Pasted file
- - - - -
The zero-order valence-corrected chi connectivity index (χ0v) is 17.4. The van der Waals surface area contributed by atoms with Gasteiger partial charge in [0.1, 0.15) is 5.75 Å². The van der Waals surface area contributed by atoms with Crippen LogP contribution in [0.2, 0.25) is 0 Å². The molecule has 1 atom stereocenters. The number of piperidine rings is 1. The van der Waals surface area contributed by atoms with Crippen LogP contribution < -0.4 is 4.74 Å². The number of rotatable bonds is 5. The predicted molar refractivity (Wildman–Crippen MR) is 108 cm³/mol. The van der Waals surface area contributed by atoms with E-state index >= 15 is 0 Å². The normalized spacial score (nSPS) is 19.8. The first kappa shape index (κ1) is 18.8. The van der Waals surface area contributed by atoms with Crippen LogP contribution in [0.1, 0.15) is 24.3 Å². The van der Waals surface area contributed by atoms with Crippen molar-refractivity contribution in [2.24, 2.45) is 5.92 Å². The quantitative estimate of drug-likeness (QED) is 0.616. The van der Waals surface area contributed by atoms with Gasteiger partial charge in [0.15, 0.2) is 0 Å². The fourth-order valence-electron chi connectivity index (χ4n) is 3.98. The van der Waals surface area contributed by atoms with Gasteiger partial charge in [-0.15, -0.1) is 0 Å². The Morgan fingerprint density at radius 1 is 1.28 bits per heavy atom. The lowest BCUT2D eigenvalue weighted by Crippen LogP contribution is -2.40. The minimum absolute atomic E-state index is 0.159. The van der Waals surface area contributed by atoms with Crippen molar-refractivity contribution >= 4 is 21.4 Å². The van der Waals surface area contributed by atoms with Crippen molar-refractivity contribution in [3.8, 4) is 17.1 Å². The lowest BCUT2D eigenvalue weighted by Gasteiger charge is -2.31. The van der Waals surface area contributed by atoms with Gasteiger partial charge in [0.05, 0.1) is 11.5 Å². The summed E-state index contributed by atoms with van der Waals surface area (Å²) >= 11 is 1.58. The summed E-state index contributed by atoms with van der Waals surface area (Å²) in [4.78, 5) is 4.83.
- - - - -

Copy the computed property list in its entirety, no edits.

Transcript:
The zero-order valence-corrected chi connectivity index (χ0v) is 17.4. The van der Waals surface area contributed by atoms with Gasteiger partial charge in [0.1, 0.15) is 5.75 Å². The van der Waals surface area contributed by atoms with Crippen LogP contribution in [0.2, 0.25) is 0 Å². The molecule has 1 atom stereocenters. The number of piperidine rings is 1. The van der Waals surface area contributed by atoms with Crippen LogP contribution < -0.4 is 4.74 Å². The number of rotatable bonds is 5. The predicted molar refractivity (Wildman–Crippen MR) is 108 cm³/mol. The van der Waals surface area contributed by atoms with E-state index >= 15 is 0 Å². The normalized spacial score (nSPS) is 19.8. The first kappa shape index (κ1) is 18.8. The van der Waals surface area contributed by atoms with Crippen LogP contribution in [0.1, 0.15) is 24.3 Å². The van der Waals surface area contributed by atoms with Crippen molar-refractivity contribution in [2.24, 2.45) is 5.92 Å². The quantitative estimate of drug-likeness (QED) is 0.616. The van der Waals surface area contributed by atoms with Gasteiger partial charge in [0.15, 0.2) is 0 Å². The fourth-order valence-electron chi connectivity index (χ4n) is 3.98. The van der Waals surface area contributed by atoms with Gasteiger partial charge in [-0.15, -0.1) is 0 Å². The Morgan fingerprint density at radius 1 is 1.28 bits per heavy atom. The lowest BCUT2D eigenvalue weighted by Crippen LogP contribution is -2.40. The minimum absolute atomic E-state index is 0.159. The van der Waals surface area contributed by atoms with Crippen molar-refractivity contribution >= 4 is 21.4 Å². The van der Waals surface area contributed by atoms with Crippen molar-refractivity contribution in [3.8, 4) is 17.1 Å². The lowest BCUT2D eigenvalue weighted by Gasteiger charge is -2.31. The van der Waals surface area contributed by atoms with Gasteiger partial charge in [0.05, 0.1) is 11.5 Å². The summed E-state index contributed by atoms with van der Waals surface area (Å²) >= 11 is 1.58. The summed E-state index contributed by atoms with van der Waals surface area (Å²) in [4.78, 5) is 4.83.